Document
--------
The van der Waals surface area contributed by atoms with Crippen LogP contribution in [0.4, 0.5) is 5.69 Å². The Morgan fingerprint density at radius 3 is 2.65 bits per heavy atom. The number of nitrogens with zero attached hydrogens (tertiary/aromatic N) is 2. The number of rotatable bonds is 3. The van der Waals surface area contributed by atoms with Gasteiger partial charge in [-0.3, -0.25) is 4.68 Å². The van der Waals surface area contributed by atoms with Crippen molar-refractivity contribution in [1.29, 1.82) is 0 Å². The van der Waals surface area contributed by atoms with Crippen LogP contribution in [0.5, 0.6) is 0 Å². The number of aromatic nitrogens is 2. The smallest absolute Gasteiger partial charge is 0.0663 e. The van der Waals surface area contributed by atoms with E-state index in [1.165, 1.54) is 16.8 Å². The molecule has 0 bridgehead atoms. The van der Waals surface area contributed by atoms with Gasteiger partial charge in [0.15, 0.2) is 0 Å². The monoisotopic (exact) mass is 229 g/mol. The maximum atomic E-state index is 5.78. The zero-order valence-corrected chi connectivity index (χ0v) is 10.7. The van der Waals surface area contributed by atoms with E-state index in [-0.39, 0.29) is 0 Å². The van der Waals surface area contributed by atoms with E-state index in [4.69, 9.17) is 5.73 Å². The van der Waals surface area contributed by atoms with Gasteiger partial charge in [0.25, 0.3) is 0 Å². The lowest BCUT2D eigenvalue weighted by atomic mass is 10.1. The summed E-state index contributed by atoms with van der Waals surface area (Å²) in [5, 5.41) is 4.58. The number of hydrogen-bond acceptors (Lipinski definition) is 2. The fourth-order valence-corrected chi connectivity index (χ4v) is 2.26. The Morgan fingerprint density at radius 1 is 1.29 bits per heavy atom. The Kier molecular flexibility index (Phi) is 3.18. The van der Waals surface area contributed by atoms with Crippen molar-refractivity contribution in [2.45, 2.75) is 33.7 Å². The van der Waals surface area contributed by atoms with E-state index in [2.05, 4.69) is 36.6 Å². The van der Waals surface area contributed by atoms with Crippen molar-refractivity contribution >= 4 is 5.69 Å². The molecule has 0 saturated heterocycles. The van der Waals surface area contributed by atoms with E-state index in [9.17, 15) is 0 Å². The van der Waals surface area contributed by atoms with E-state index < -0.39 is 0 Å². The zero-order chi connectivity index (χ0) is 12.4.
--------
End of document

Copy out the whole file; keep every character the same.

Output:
The van der Waals surface area contributed by atoms with Crippen LogP contribution in [0.4, 0.5) is 5.69 Å². The Morgan fingerprint density at radius 3 is 2.65 bits per heavy atom. The number of nitrogens with zero attached hydrogens (tertiary/aromatic N) is 2. The number of rotatable bonds is 3. The van der Waals surface area contributed by atoms with Gasteiger partial charge in [-0.3, -0.25) is 4.68 Å². The van der Waals surface area contributed by atoms with Crippen molar-refractivity contribution in [1.29, 1.82) is 0 Å². The van der Waals surface area contributed by atoms with Crippen LogP contribution in [0.5, 0.6) is 0 Å². The number of aromatic nitrogens is 2. The smallest absolute Gasteiger partial charge is 0.0663 e. The van der Waals surface area contributed by atoms with E-state index in [1.165, 1.54) is 16.8 Å². The molecule has 0 bridgehead atoms. The van der Waals surface area contributed by atoms with Gasteiger partial charge in [0.15, 0.2) is 0 Å². The monoisotopic (exact) mass is 229 g/mol. The maximum atomic E-state index is 5.78. The zero-order valence-corrected chi connectivity index (χ0v) is 10.7. The van der Waals surface area contributed by atoms with E-state index in [-0.39, 0.29) is 0 Å². The van der Waals surface area contributed by atoms with E-state index in [4.69, 9.17) is 5.73 Å². The van der Waals surface area contributed by atoms with Gasteiger partial charge in [0.25, 0.3) is 0 Å². The lowest BCUT2D eigenvalue weighted by atomic mass is 10.1. The summed E-state index contributed by atoms with van der Waals surface area (Å²) in [5, 5.41) is 4.58. The number of hydrogen-bond acceptors (Lipinski definition) is 2. The fourth-order valence-corrected chi connectivity index (χ4v) is 2.26. The Morgan fingerprint density at radius 1 is 1.29 bits per heavy atom. The Kier molecular flexibility index (Phi) is 3.18. The van der Waals surface area contributed by atoms with Crippen molar-refractivity contribution in [2.45, 2.75) is 33.7 Å². The van der Waals surface area contributed by atoms with E-state index in [2.05, 4.69) is 36.6 Å². The van der Waals surface area contributed by atoms with Crippen molar-refractivity contribution >= 4 is 5.69 Å². The molecule has 0 saturated heterocycles. The van der Waals surface area contributed by atoms with E-state index in [9.17, 15) is 0 Å². The van der Waals surface area contributed by atoms with E-state index < -0.39 is 0 Å². The zero-order chi connectivity index (χ0) is 12.4.